“My greatest concern has always been that both remain viable, independent and able to give quality health service to the community.”
Mr Kelly has always enjoyed strong support from Joyce, his wife of 65 years, who, he said, was his “rock” and has provided a solid foundation of encouragement for all his endeavours.
Mr Kelly first met Joyce at a New Year’s Eve Ball in Purlewaugh.
After a relatively short courtship involving long phone calls - with the late Gwen Pickette on the “switch” at Purlewaugh - Bill and Joyce wed in September 1950.
The couple made their home at ‘Claremont’, where they still reside today, and welcomed three children - Lynette, Elizabeth and Graham.
After obtaining his private pilot’s licence and then his commercial licence, Mr Kelly supplemented his farming income by operating an air taxi service and interstate transport service, which took him around Australia.
“There is nothing more relaxing than flying,” said Mr Kelly, who was a foundation member of the Coonabarabran Aero Club in the 1960s.
Love of flying runs through the family, with son, Graham, and grandson, Bryce, enjoying their ultralight aircraft.
In 1968 Mr Kelly added another notch to his community service belt when he joined the Rotary Club of Coonabarabran, serving as president from 1973-74.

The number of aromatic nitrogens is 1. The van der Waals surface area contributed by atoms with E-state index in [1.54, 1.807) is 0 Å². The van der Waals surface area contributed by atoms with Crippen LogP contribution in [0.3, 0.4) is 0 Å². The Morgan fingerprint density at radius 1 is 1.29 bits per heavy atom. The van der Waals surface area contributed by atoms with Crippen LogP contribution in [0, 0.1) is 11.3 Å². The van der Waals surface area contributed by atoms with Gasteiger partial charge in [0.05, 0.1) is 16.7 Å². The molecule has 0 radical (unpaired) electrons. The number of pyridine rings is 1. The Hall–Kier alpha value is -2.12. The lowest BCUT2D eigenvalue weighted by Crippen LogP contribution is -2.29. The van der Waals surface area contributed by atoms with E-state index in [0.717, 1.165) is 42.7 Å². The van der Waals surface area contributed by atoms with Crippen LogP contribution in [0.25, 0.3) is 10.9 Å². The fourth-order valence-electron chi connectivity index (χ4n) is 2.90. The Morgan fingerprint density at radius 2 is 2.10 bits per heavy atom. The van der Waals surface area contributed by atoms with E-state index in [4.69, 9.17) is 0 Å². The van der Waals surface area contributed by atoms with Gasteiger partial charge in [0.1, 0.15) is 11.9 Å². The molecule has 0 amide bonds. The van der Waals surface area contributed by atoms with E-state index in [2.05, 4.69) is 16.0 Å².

While attending regular meetings, Mr Kelly still found time to undertake service work, assist with organising programs for overseas exchange students and foster the ideals of Rotary International.
He was elected District Governor during 1983- 84, attended a Rotary International Assembly in the United States, and Rotary International Conferences in Italy and Canada.
“The more you give, the more you get out,” Mr Kelly said of his community involvement.
And Mr Kelly certainly has given - becoming involved in a variety of organisations with the aim to make a difference to the Coonabarabran community.
He was a Past Master and past District Inspector of Workings with the Masonic Lodge, a member of the Rural Lands Protection Board, the National Farmers and the Coonabarabran PAI&H Association. He served on the Wheat Silo Committee, has been an active member of the Presbyterian Church, Representative Elder to the NSW Presbyterian General Assembly, and a member and captain of the Urabrible Bush Fire Brigade - recently awarded a medal for 64 years long-service from NSW Rural Fire Service Commissioner, Shane Fitzsimons.
“I’ve had a fantastic life,” Mr Kelly said.
“I believe it is important to keep yourself occupied and healthy.
“While I am proud of my achievements it has been demanding, but none of it would have been possible without the support of my wife, Joyce, and my family, who put up with my many absences over the years, and provided me with the encouragement to continue.
“And while I know life is busy, I urge young people to get out and help in the community.”
Today, Mr Kelly enjoys a quieter life.
“He tinkers in the shed and down in the paddock,” said daughter, Elizabeth Barkley.
“He is happiest when he is climbing on the roof doing something naughty!
“But our family is so proud by what he’s accomplished. He is a great role model - not just to us, but to the whole community.”
A happy 90th birthday to Bill Kelly OAM, who has been a committed health services’ advocate and community stalwart throughout the majority of his life. Bill is pictured with his number one supporter, his wife Joyce.